Having been ruled by the Danes, Swedes, Poles and Russians, Estonia’s culinary history is rich and diverse. One of its staples – black rye bread – is revered with near-religious zeal. The Estonian equivalent of bon appétit (jätku leiba) translates to ‘may your bread last’. The rhythm of life here is dictated by the changing seasons, and the need to make the most of the short summers is paramount, so larders are well stocked for the long, dark winters. Estonians have become savvy preservers, pickling, smoking, fermenting and salting their summer bounty to see them through winter. Foraging for chanterelles and wild strawberries in summer and lingonberries and cranberries in autumn is a childhood rite of passage.
“The Estonian temperament changes with the seasons,” explains the effervescent Italian head sommelier at forward-thinking zero-waste restaurant Fotografiska, which scooped a green star for its eco-friendly ethos in the Michelin guide. “Estonians are like flowers, they’re closed up and quiet in winter and come to life in the summer – by the time St. John’s Eve rolls around on 23 June they’re leaping over bonfires naked”.
The restaurant is housed within the Estonian offshoot of Swedish contemporary photography hub, Fotografiska. Taking a bloom to root approach, the restaurant makes its own salami and turns leftover ingredients into compost. Before lunch I’m given a tour of its pickling room, a treasure trove full of giant jars of colourful berries and tightly packed veg.
At its heart, Estonian cuisine is honest and uncomplicated. At Fotografiska, simple ingredients are turbo-charged with flavour. A humble plate of potatoes drenched in brown butter is one of the most glorious things I’ve ever eaten, while a caper-flecked, ruby red lamb tartare with burnt onion mayo is astoundingly vivid in flavour. The wine list is equally alluring, and features an impressive selection of grower Champagnes alongside nutty whites from Jura and Tenerife, and haunting reds from Piedmont.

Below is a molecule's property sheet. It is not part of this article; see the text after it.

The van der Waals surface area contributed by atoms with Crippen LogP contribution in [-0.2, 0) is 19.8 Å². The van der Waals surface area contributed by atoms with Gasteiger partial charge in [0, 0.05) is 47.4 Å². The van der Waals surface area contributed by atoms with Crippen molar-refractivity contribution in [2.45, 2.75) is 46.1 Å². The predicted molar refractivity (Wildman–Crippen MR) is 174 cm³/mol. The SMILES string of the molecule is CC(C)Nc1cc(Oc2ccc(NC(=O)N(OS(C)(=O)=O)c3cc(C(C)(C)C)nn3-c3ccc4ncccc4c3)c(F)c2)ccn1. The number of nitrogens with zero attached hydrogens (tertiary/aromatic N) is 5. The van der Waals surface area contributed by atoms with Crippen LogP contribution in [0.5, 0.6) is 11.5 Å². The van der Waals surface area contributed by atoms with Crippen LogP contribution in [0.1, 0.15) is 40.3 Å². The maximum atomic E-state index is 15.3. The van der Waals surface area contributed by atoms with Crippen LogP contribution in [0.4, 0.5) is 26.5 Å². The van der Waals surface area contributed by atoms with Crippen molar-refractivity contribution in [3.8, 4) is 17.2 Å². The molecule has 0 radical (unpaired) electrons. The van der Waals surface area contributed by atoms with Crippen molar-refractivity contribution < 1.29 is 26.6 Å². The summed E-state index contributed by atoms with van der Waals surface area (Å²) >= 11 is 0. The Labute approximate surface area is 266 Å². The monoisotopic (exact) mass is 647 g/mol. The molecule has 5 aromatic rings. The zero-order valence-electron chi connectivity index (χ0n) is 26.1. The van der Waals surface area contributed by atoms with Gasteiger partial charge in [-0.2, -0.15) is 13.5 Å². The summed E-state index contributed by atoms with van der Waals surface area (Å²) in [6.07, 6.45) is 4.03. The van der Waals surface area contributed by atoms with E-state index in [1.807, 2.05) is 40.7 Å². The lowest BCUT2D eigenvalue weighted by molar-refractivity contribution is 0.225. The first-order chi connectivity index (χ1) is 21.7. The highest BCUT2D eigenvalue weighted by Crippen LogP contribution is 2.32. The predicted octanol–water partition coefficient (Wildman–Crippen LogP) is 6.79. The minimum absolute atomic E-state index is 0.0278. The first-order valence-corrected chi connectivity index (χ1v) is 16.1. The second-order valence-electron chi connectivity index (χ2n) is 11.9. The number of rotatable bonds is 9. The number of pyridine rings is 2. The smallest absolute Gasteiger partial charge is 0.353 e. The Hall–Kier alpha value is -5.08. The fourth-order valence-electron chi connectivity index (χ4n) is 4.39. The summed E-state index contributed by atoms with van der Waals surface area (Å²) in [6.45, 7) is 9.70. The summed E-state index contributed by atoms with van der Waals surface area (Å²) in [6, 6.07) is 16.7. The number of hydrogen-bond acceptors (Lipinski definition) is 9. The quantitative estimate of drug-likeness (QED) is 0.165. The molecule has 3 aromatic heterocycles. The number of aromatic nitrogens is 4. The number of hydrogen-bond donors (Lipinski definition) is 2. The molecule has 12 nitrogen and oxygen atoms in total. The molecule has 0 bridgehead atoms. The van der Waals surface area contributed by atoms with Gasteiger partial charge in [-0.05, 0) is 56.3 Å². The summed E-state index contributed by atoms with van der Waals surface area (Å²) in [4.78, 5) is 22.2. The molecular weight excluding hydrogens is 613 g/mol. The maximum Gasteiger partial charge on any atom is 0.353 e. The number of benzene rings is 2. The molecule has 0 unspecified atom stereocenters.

Another leading light in Tallinn’s burgeoning food scene is Lore Bistroo in Port Noblessner, which was one of five venues awarded a Bib Gourmand in the 2022 Michelin guide. Run by chef-sommelier duo Janno Lepik and Kristjan Peäske – the guys behind Leib and Umami – the farm-to-table venue housed in an old submarine factory goes big on comfort food classics with a contemporary twist made from local produce.
With a Japanese chef in their brigade, the restaurant makes its own soy sauce and miso from leftover bread. On my visit a whippet sleeps soundly by the fire next to the open kitchen. Specialising in sharing plates, I’m compelled to order everything on the menu as it all sounds so delicious. There isn’t a dud dish in the line-up. Everything pulses with flavour – salted lemon and plum jam adding zing to a burrata and hazelnut dish, and smoked potatoes and mustard mayo offering layers of comforting flavour to a plate of salted trout.
Having only regained its independence from the Soviet Union in 1991, Estonia is a young nation that’s growing in confidence and finding its stride. With the arrival of the Michelin guide its foodie secret is out and the country’s troop of talented chefs are finally getting the recognition they deserve.
For more information about Estonia and Tallinn and to help plan your trip, including further ideas for where to eat and drink, please visit the official tourism website at www.visitestonia.com. And for more information about the Estonia restaurants featured in the new Michelin guide, please visit guide.michelin.com.